Sir Paul McCartney sang,
“If this ever-changing world which we live in, makes you give in and cry… to live and let die! Well, we’re not dead yet, so let’s live while we still have life in us!”
Hi, I’m Shayne Sullivan from After the Waiting Room and welcome to the next episode.
Today I’m exploring another of our six core needs:
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It IS an uncertain world we all live in.
It always has been and change is always inevitable.
Nothing stays the same.
Sometimes we can catch ourselves thinking about the good old days, about how life used to be for us.
Always looking back when we felt much safer.
Looking back can be illuminating when there are lessons to be gleaned from the past ,to carry with us into our present and then into our future, if those lessons serve us well.
Sometimes looking back on old times may not be the best thing for us to do too much.
Our unconscious mind doesn’t know the difference between what is real and what isn’t and if we keep reliving things over and over again, it’s a stress and constant fear we have in our lives which may keep us stuck and miserable.
Sometimes we think our lives will always be the same until something, someone, an event or a thought, shakes us out of our comfortable or uncomfortable space.
It’s not good or bad. It just is.
And it’s the meaning we give these events, people or thoughts that create our reality.
Our unconscious mind loves certainty.
It is a need that must and will be filled come hell or high water!
Certainty in our lives gives us a base we can build on to move forward in our lives, to achieve the things we want and need to achieve and of course, to feel safe.
We move away from pain more than we move towards pleasure.
We are quite certain we don’t want pain first and foremost.
It can be exhausting trying to figure out which is the best way to go, being stuck, not knowing which is the right choice, to avoid pain and because of fear of the unknown.
Sometimes we feel we have no choice because it is as it has always been and we become very unsure of ourselves, always second-guessing, over analyzing things, that we don’t move at all!
So, how do we get the certainty we need?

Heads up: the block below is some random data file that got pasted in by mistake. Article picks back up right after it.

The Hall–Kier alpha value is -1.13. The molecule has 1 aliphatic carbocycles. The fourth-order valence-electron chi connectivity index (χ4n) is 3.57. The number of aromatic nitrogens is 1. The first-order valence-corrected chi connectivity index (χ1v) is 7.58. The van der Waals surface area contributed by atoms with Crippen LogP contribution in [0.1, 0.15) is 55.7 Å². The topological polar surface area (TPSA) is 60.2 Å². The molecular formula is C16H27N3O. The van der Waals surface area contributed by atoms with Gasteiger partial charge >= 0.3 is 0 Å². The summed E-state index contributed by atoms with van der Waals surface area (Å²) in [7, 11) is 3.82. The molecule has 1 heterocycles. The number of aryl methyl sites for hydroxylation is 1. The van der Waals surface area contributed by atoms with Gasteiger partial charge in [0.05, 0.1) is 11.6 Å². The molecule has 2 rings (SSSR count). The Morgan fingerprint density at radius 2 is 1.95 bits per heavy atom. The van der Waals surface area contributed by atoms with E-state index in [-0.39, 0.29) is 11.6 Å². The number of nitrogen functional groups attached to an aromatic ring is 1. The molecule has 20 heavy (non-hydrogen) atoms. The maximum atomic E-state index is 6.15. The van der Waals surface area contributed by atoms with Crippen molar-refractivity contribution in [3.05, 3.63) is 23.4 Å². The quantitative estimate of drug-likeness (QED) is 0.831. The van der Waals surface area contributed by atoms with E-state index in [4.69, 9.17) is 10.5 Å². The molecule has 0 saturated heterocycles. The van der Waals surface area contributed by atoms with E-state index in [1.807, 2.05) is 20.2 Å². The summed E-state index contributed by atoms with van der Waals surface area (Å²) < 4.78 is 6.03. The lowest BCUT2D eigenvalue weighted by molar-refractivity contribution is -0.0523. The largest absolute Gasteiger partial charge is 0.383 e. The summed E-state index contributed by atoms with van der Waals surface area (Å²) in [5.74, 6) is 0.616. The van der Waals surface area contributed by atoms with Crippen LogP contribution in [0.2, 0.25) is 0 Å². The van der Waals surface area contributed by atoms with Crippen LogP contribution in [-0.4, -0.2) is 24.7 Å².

We have resourceful and unresourceful ways to give us certainty in our lives, in our finances, our health, our relationships, giving our egos certainty and safety and knowing its place in the world.
We do this by developing habits, which are ways of thinking about ourselves and the world around us.
Habits are strategies we develop and most of the time we aren’t aware we’re doing them, like driving a car, getting dressed in the mornings, the way we eat our meals, the way we speak and greet others.
Habits, because of their unconscious nature make life a little easier for us.
Developing habits that serve us is great because they move us forward without having to put too much energy into them, like auto payments from our bank account to pay bills on time.
Exercising each day or playing a favourite sport or musical instrument or writing for work or pleasure.
They all become effortless when we develop the associated skills over time.
Having skills which celebrate who we are, allows us to step out with confidence into an uncertain world.
However, the opposite may also happen.
Habits such as obsessively overworking ourselves, and striving to have all the extras we think we need or to do things that we think that only we can do, is not very ecological.
I’ve watched people in their hospital beds taking business calls and working on their computers, while hooked up to life-saving medication.
They’re driven by fear of uncertain times if they don’t.
Of course, having this amount of certainty and being absolutely right about the necessity to keep working will eventually take its toll.
Overtraining because we are ego-driven to get the perfection and the perceived certainty that comes with the perfect body, is not ecological.
Injuries, resulting in anxiety and depression at not being unable to train and subsequent feelings of being “less than.”
It’s not sustainable.